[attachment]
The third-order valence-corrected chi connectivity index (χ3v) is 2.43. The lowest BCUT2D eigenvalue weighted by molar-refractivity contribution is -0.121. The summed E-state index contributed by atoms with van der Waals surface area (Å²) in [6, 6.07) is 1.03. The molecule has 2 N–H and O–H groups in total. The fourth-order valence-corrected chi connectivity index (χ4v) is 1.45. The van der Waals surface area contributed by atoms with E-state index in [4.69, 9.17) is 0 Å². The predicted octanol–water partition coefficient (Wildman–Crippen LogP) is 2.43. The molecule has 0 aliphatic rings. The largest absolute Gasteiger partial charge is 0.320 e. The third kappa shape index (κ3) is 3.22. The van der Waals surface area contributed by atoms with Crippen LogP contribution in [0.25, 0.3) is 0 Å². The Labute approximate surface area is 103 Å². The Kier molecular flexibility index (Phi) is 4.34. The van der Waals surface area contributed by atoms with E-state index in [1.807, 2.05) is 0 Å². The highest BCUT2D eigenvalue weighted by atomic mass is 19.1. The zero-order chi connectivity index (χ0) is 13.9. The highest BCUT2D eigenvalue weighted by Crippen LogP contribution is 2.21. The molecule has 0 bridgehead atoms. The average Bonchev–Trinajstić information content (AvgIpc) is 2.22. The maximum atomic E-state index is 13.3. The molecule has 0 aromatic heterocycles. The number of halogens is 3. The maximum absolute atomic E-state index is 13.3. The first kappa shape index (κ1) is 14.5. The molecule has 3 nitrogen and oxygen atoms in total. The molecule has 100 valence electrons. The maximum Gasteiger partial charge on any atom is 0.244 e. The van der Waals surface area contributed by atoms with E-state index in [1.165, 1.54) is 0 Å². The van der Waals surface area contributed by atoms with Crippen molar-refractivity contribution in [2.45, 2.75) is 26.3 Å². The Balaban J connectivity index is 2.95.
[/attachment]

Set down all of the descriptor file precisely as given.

The third-order valence-corrected chi connectivity index (χ3v) is 2.43. The lowest BCUT2D eigenvalue weighted by molar-refractivity contribution is -0.121. The summed E-state index contributed by atoms with van der Waals surface area (Å²) in [6, 6.07) is 1.03. The molecule has 2 N–H and O–H groups in total. The fourth-order valence-corrected chi connectivity index (χ4v) is 1.45. The van der Waals surface area contributed by atoms with E-state index in [4.69, 9.17) is 0 Å². The predicted octanol–water partition coefficient (Wildman–Crippen LogP) is 2.43. The molecule has 0 aliphatic rings. The largest absolute Gasteiger partial charge is 0.320 e. The third kappa shape index (κ3) is 3.22. The van der Waals surface area contributed by atoms with Crippen LogP contribution in [0.25, 0.3) is 0 Å². The Labute approximate surface area is 103 Å². The Kier molecular flexibility index (Phi) is 4.34. The van der Waals surface area contributed by atoms with E-state index in [1.807, 2.05) is 0 Å². The highest BCUT2D eigenvalue weighted by atomic mass is 19.1. The zero-order chi connectivity index (χ0) is 13.9. The highest BCUT2D eigenvalue weighted by Crippen LogP contribution is 2.21. The molecule has 0 bridgehead atoms. The average Bonchev–Trinajstić information content (AvgIpc) is 2.22. The maximum atomic E-state index is 13.3. The molecule has 0 aromatic heterocycles. The number of halogens is 3. The maximum absolute atomic E-state index is 13.3. The first kappa shape index (κ1) is 14.5. The molecule has 3 nitrogen and oxygen atoms in total. The molecule has 100 valence electrons. The maximum Gasteiger partial charge on any atom is 0.244 e. The van der Waals surface area contributed by atoms with E-state index in [1.165, 1.54) is 0 Å². The van der Waals surface area contributed by atoms with Crippen molar-refractivity contribution in [2.45, 2.75) is 26.3 Å². The Balaban J connectivity index is 2.95.